On the whole, the veteran activist regards the civil rights movement as having been successful in terms of what it achieved in its programme. The establishment of the Northern Ireland Housing Executive, the abolition of unfair electoral boundaries, the abolition of the business vote, the abolition of the B Specials, the abolition of the Special Powers Act (which never quite took) and laws against job discrimination were, he maintains, won through ‘people power’.
“Some of them were just promises, but those things which were delivered by the civil rights movement; were delivered by the mass mobilisation of tens of thousands of people. They were not delivered by parliamentary action at Stormont or anywhere else and they most certainly were not delivered by the IRA’s armed struggle, which has delivered fuck all.
“If you look back and ask: ‘What worked? What was successful? What went some way to achieving its goals?’ The civil rights movement is a better example. It was by no means perfect, but I do think it emerges with great credit from the history of the last 50 years and it is arguably the most successful movement that there has been in the North, certainly since the coming of the women’s movement.”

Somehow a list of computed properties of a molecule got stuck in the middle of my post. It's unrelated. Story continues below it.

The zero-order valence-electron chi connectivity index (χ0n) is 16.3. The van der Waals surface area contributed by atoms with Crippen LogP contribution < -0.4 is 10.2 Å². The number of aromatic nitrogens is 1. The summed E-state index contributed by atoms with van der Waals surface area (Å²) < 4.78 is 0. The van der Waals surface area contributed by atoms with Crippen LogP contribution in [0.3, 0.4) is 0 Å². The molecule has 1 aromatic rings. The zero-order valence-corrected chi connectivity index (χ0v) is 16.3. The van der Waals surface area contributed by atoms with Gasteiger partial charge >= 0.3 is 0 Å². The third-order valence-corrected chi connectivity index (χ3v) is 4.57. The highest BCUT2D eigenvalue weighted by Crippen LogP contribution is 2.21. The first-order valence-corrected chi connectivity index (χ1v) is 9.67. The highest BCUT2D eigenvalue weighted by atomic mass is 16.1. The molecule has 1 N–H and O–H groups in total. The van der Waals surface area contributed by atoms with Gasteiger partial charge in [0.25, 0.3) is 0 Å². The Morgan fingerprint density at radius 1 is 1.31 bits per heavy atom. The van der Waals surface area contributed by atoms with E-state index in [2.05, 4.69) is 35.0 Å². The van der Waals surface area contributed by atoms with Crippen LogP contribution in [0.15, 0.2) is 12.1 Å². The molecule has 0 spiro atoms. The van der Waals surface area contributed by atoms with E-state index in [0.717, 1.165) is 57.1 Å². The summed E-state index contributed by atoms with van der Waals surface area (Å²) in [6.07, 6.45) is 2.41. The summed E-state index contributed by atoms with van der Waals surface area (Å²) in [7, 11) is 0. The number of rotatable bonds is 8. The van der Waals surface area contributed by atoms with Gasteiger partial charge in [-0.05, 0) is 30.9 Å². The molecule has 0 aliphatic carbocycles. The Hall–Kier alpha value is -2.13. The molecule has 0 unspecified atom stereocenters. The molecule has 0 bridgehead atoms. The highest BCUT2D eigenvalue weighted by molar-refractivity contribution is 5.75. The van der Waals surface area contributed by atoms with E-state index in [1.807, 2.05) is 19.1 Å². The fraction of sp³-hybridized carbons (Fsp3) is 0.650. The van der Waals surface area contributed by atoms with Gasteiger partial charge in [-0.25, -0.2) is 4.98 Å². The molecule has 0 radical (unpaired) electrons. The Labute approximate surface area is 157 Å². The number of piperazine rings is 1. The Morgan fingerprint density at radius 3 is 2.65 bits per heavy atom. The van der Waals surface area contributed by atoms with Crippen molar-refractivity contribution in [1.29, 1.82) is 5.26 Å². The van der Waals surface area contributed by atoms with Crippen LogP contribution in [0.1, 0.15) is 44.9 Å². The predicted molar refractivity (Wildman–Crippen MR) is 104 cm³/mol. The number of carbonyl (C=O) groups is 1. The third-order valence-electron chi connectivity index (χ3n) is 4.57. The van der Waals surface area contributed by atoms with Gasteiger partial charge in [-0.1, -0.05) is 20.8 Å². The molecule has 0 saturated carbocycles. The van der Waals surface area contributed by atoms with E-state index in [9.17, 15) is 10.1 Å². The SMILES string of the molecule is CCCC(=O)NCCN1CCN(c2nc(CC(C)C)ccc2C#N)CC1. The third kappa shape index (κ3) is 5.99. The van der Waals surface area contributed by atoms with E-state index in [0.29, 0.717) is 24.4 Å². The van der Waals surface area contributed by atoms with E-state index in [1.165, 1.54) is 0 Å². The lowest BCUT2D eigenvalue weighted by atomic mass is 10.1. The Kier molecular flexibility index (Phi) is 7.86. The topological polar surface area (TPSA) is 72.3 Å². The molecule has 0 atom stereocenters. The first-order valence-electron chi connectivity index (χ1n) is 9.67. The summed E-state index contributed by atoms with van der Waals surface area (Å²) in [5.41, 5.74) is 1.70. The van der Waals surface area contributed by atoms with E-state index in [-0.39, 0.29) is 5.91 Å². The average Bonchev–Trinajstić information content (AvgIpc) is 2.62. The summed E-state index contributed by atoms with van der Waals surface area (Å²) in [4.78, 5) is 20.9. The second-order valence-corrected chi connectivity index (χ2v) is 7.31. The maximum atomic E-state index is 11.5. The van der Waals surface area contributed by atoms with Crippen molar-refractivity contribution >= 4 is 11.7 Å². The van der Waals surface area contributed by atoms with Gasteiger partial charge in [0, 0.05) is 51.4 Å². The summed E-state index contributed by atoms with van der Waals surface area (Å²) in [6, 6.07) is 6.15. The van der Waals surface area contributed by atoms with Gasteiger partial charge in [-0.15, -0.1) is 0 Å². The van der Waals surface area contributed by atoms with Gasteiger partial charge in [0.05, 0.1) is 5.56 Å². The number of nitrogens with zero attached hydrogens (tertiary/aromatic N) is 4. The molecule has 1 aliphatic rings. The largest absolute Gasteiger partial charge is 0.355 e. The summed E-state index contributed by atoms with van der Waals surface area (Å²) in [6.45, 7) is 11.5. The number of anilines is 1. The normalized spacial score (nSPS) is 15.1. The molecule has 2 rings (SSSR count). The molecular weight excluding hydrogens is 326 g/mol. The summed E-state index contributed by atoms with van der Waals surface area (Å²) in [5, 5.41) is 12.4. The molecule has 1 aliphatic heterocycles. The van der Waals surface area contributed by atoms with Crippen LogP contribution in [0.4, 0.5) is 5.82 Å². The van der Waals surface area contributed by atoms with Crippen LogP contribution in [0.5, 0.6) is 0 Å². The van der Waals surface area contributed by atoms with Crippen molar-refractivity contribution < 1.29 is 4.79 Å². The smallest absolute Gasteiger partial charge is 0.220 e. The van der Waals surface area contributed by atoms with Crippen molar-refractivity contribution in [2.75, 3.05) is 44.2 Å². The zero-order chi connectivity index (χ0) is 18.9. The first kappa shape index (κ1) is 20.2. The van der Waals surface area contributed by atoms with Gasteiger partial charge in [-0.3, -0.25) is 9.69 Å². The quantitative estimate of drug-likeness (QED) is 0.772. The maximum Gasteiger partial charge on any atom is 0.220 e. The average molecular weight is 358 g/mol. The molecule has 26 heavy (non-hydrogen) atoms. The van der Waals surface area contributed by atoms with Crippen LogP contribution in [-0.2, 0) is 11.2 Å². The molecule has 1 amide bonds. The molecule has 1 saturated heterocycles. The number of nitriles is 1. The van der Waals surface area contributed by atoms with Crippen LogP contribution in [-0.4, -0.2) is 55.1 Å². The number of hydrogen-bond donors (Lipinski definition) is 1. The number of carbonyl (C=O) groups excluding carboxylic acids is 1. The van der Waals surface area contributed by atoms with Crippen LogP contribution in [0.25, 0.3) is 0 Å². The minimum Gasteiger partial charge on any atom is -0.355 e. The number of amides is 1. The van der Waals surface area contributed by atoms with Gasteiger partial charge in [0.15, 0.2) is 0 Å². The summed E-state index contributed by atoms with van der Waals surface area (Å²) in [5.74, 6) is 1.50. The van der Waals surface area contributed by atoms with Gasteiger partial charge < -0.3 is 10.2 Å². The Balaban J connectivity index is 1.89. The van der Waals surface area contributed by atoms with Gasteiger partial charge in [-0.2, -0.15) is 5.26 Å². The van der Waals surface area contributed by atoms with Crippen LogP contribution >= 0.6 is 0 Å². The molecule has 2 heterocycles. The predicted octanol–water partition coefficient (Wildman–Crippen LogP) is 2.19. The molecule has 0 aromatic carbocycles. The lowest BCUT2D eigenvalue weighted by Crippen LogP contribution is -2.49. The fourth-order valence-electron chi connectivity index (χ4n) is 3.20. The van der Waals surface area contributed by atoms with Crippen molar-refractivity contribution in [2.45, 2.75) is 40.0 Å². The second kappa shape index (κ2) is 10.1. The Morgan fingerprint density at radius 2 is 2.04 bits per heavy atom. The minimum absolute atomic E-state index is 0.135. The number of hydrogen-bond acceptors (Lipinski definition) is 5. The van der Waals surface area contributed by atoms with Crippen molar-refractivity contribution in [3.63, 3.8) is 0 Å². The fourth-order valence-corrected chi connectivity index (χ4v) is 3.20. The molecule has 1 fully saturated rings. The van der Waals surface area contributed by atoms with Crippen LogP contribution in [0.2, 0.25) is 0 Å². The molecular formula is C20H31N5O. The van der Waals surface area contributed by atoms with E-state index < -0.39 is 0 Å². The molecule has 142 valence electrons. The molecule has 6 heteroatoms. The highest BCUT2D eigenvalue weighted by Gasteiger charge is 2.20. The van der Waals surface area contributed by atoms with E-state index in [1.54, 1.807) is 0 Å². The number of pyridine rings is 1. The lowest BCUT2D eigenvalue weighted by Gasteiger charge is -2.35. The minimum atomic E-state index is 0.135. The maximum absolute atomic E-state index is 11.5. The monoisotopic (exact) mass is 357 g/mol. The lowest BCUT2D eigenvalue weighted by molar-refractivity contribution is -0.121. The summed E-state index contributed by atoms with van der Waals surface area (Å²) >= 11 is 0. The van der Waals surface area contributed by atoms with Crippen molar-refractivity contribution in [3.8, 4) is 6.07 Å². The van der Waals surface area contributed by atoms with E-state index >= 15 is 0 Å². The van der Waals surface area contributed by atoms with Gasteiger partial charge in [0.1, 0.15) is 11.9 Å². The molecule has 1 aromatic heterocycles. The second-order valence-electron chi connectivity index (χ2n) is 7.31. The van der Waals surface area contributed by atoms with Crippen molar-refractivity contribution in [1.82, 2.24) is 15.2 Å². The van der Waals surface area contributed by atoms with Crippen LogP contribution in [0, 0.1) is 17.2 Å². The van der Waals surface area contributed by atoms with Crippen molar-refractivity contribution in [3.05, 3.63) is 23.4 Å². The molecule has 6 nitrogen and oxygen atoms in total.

However, McCann rues the movement’s inability to provide a mass alternative to sectarian politics as a failure. “I think it was a very significant success which didn’t last. That’s the way I look at it. It absolutely failed to create a new politics in Northern Ireland,” he laments.
“Anybody who looks back on 50 years and says, ‘I never made a mistake’, is a liar or a fool. We all make mistakes. Huge mistakes were made in the 1960s in the course of the broad civil rights movement. But I think the civil rights movement achieved an awful lot.”
Personally, McCann has “loads of regrets”. The spirit of the age, particularly among young people was spontaneity. “That suited if you were of that age or that mind and you were excited. It was working, that’s the thing. We had all these gains and the Government was on the run, so why change?
“But, when the smoke had cleared, there was no organisation. They hadn’t built an organisation. The civil rights movement was very broad and fragile. Unstable in its ideology and its practices. It really wasn’t up to the job of taking on these orange and green boxes in the North.”